There was a period where I was a gym king but I couldn’t translate my success into actual fights. Brendan said, ‘You’re a momma’s boy, you need to grow up.’ He sent me away to spar, to Germany, France, Italy.I didn’t want to but I so wanted to make him proud, and I felt I owed him. It was horrible. They’d get you out to Germany and you’d have a ticket for six weeks. If you wanted to come home early, you’d have to find a way from Frankfurt Oder back to Berlin airport and then pay for your own flight home. They put me in a dire apartment, and I found a letter behind the settee from Henry Akinwande who had been there before me. It was to his girlfriend saying how he hated the place, wanted to go home and was missing her. He was European champion at the time so to read that made me realise, ‘I’m not the only one and I have to stick this out.’ Brendan said, ‘Whatever you do, don’t beat the sparring partners up because they’ll sack you, you won’t get paid and if one of them wins a world title they won’t fight you.
I reported back to him every night and he would tell me what to do the next day. It worked, not beating fighters up when I knew I could. Brendan wanted me to breathe and see success but not have it and be hungry for it.

I’m reading Mike Tyson’s autobiography, Undisputed Truth, and I’ve been reading about Cus D’Aamato, and that is Brendan through and through. He’d admit he was brainwashing you but it was positive brainwashing. I was complete garbage so I’m proof his methods worked. I’m not his most talented fighter but I am his biggest success story for that reason.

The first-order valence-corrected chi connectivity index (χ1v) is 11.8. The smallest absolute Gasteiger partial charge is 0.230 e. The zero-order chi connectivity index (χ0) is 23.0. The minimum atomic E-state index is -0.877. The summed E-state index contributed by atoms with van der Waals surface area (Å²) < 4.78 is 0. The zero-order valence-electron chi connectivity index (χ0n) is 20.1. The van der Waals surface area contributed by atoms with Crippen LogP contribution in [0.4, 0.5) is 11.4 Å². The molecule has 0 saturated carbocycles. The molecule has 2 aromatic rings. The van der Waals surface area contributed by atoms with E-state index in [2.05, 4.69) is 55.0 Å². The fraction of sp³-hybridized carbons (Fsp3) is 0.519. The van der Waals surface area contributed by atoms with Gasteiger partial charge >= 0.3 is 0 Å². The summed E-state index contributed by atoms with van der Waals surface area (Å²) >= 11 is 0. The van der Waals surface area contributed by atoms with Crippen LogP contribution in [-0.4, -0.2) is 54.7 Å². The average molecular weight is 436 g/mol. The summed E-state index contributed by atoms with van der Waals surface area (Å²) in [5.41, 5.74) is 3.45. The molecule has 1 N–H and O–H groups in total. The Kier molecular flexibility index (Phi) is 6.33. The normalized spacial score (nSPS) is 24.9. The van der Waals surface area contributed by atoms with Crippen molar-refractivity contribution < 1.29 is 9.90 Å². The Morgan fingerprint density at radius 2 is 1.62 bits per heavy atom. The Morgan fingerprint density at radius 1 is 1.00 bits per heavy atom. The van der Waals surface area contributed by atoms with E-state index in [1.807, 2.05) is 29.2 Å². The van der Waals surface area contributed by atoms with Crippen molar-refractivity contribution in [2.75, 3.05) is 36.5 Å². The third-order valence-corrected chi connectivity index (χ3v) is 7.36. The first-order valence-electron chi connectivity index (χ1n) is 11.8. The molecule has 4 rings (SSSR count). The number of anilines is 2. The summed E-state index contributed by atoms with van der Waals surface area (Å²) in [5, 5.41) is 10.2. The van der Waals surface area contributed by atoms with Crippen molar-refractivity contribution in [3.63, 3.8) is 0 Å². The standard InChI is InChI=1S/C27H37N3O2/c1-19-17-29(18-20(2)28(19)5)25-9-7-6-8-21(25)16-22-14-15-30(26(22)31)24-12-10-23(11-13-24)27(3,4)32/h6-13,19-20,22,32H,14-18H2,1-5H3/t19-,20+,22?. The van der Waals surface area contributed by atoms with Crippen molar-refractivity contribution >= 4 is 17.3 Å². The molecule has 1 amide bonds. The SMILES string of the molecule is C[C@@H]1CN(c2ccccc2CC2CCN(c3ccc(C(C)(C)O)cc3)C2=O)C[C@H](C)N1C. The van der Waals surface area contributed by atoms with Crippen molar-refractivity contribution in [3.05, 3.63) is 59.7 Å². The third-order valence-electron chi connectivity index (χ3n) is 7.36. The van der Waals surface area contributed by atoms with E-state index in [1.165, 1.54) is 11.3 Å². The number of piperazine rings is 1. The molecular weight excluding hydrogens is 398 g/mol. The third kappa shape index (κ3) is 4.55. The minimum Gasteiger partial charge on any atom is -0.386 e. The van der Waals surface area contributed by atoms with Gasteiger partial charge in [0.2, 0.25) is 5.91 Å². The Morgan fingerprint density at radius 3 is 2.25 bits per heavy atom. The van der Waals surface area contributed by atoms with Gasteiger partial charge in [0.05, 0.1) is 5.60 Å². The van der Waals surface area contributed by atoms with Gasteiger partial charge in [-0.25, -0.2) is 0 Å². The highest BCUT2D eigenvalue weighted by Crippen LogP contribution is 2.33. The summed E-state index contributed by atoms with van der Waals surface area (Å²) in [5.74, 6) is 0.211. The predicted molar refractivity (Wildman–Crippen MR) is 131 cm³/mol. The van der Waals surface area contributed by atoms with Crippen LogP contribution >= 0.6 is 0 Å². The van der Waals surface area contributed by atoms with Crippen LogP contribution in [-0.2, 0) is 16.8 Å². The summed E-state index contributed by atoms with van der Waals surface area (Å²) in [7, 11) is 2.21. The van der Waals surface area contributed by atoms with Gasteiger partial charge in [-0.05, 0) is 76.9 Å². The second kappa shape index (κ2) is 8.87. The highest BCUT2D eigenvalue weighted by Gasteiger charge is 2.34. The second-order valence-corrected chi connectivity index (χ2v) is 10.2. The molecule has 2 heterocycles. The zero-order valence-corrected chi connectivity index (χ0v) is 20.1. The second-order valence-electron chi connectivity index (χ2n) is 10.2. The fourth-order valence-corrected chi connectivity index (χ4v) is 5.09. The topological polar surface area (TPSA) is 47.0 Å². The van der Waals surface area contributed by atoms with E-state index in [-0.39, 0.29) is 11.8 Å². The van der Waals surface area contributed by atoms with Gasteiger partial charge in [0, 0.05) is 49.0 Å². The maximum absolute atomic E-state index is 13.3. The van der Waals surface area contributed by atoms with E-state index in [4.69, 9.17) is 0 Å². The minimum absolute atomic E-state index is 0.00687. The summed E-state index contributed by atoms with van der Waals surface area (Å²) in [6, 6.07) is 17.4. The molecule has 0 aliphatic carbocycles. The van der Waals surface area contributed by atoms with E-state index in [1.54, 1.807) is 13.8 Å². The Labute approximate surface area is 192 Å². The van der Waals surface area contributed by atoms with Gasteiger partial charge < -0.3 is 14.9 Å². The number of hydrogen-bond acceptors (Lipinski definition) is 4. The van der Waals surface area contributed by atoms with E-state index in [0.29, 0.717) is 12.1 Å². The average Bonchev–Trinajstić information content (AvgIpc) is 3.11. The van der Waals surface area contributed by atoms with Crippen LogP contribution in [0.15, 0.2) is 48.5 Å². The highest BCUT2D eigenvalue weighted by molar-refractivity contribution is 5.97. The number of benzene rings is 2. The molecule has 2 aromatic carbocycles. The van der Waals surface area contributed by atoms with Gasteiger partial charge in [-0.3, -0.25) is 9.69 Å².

HEROL GRAHAM

I WENT to the gym at 15-16. My first day was a freezing Sunday morning and Mick Mills and Robert Wakefield were there,about eight-nine people in total. I got changed, and we did some skipping and warming up on the bags. Then Brendan said, ‘Everyone, stop. This is Herol, he’s come to spar.’ So we did and they were saying, ‘F***ing hell’. They couldn’t touch me. Within two-three weeks, Brendan was saying to everyone, ‘I want you to move your head, I want everyone to box like Herol.’

We used to go to the working men’s clubs mainly on Sundays. We’d put the gloves on, skip and introduce ourselves. Brendan would say, ‘You can hit him, but he can’t hit you.’ If they hit me, that was my problem, and it went down a treat. I could just tap them, and I was tripping them up and making them miss. They saw me moving and slipping then wanted to see me fight. It was the same thing in the prisons. Then it’d be big guys in confined spaces, and they could only go to the body because there was no covering on the floor.

It helped my reflexes, moving my head, thinking where their punches were going to be. Brendan was a good teacher. He gives you confidence and self-belief. He makes you believe you can do anything you want,that you’re able to win a fight without the opponent touching you. I was in his household for two-three years, so I had that influence regularly. He taught me loads that I still use in my day-to-day life now. It’s a discipline he instilled. If there’s none at home or in the gym, you get unruly children and unruly boxers.